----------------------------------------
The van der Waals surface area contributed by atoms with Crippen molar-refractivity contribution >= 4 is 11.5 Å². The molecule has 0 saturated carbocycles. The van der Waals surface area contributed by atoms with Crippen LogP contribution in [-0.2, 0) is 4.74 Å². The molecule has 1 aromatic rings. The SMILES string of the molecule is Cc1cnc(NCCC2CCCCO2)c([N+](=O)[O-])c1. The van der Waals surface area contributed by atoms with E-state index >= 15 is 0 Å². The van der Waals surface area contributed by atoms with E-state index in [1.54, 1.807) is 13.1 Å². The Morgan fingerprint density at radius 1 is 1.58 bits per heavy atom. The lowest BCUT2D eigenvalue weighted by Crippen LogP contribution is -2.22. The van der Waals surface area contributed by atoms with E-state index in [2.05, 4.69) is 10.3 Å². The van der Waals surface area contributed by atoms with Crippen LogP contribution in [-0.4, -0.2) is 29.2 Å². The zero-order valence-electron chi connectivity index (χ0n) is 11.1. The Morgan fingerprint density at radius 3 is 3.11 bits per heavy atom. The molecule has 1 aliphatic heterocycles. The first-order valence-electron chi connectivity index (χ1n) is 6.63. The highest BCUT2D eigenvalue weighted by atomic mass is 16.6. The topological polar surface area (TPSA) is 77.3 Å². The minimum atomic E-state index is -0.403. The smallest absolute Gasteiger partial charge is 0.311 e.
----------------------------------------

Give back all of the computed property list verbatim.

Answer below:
The van der Waals surface area contributed by atoms with Crippen molar-refractivity contribution >= 4 is 11.5 Å². The molecule has 0 saturated carbocycles. The van der Waals surface area contributed by atoms with Crippen LogP contribution in [-0.2, 0) is 4.74 Å². The molecule has 1 aromatic rings. The SMILES string of the molecule is Cc1cnc(NCCC2CCCCO2)c([N+](=O)[O-])c1. The van der Waals surface area contributed by atoms with E-state index >= 15 is 0 Å². The van der Waals surface area contributed by atoms with E-state index in [1.54, 1.807) is 13.1 Å². The Morgan fingerprint density at radius 1 is 1.58 bits per heavy atom. The lowest BCUT2D eigenvalue weighted by Crippen LogP contribution is -2.22. The van der Waals surface area contributed by atoms with E-state index in [2.05, 4.69) is 10.3 Å². The van der Waals surface area contributed by atoms with Crippen LogP contribution in [-0.4, -0.2) is 29.2 Å². The zero-order valence-electron chi connectivity index (χ0n) is 11.1. The Morgan fingerprint density at radius 3 is 3.11 bits per heavy atom. The molecule has 1 aliphatic heterocycles. The first-order valence-electron chi connectivity index (χ1n) is 6.63. The highest BCUT2D eigenvalue weighted by atomic mass is 16.6. The topological polar surface area (TPSA) is 77.3 Å². The minimum atomic E-state index is -0.403. The smallest absolute Gasteiger partial charge is 0.311 e.